“It’s hard for me to sleep at night not wondering what’s going on,” Mitchell said.
Section 8 residents and their slumlords have devastated the community, Mitchell said. She said if landlords want to rent houses in a residential area, they should keep up the houses like any homeowner, which usually doesn’t happen. There’s an estimated 10 to 15 renters with Section 8 vouchers in Indian Hills.
“People who own houses and rent them don’t help the houses,” she said. “They don’t care who goes in there and rents their property.”
Lack of care from absentee landlords leads to bad neighbors, Mitchell said, adding that more government oversight is necessary.
“The Section 8 people need to monitor more closely people renting houses from slumlords,” she said.
Columbia Housing Authority Director Doris Chiles doesn’t believe the agency needs any more responsibility. “It’s a program where the contract is between the tenant and the landlord,” she said.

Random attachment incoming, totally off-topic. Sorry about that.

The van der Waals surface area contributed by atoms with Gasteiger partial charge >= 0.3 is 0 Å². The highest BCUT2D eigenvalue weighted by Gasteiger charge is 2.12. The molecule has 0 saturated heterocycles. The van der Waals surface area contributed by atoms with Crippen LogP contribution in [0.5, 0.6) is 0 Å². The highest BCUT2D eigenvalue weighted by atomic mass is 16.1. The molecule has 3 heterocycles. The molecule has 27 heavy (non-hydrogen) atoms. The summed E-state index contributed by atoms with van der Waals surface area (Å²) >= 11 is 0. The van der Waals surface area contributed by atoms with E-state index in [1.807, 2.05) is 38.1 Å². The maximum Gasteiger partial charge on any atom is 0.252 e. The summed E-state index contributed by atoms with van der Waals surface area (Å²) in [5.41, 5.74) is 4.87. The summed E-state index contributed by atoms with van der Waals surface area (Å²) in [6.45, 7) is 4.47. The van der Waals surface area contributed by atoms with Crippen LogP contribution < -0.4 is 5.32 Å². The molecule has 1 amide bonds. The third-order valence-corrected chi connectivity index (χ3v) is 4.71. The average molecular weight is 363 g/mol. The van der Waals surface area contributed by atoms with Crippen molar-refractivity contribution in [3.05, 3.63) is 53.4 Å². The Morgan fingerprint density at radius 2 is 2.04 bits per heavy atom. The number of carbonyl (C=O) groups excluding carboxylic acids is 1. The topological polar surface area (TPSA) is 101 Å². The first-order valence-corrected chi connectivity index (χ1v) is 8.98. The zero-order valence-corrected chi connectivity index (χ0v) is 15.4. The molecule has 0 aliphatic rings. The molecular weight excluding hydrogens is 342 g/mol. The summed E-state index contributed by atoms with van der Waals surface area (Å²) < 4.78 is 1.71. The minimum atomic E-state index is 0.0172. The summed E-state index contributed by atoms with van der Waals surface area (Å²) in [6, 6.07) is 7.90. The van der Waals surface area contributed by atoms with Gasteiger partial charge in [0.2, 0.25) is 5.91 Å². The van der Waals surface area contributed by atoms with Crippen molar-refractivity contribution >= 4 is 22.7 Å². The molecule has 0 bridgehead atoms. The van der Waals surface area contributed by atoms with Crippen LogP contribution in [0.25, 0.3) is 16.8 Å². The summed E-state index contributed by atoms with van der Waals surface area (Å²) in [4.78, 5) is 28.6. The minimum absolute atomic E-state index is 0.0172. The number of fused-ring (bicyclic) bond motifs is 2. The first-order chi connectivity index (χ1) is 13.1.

Dale Palmer, who rents to one Section 8 tenant and six others in Indian Hills, said the wear and tear on houses of voucher-holders happens simply because the homes are used more. Not only are voucher-holders more transient, but they often can’t work. So they stay in and use the home all day, he said. Palmer said he puts a lot of care into his rental properties and making sure they pass inspections.
As for abuses of the system, he said it is a given — for voucher-holders and other renters alike — that people end up living in the house who aren’t on the lease. He said he doesn’t actively monitor this but does notice police reports where someone lists the address of one of his rental properties and isn’t on the lease. If the person is staying with a voucher-holder, Palmer said the housing authority knows and intervenes.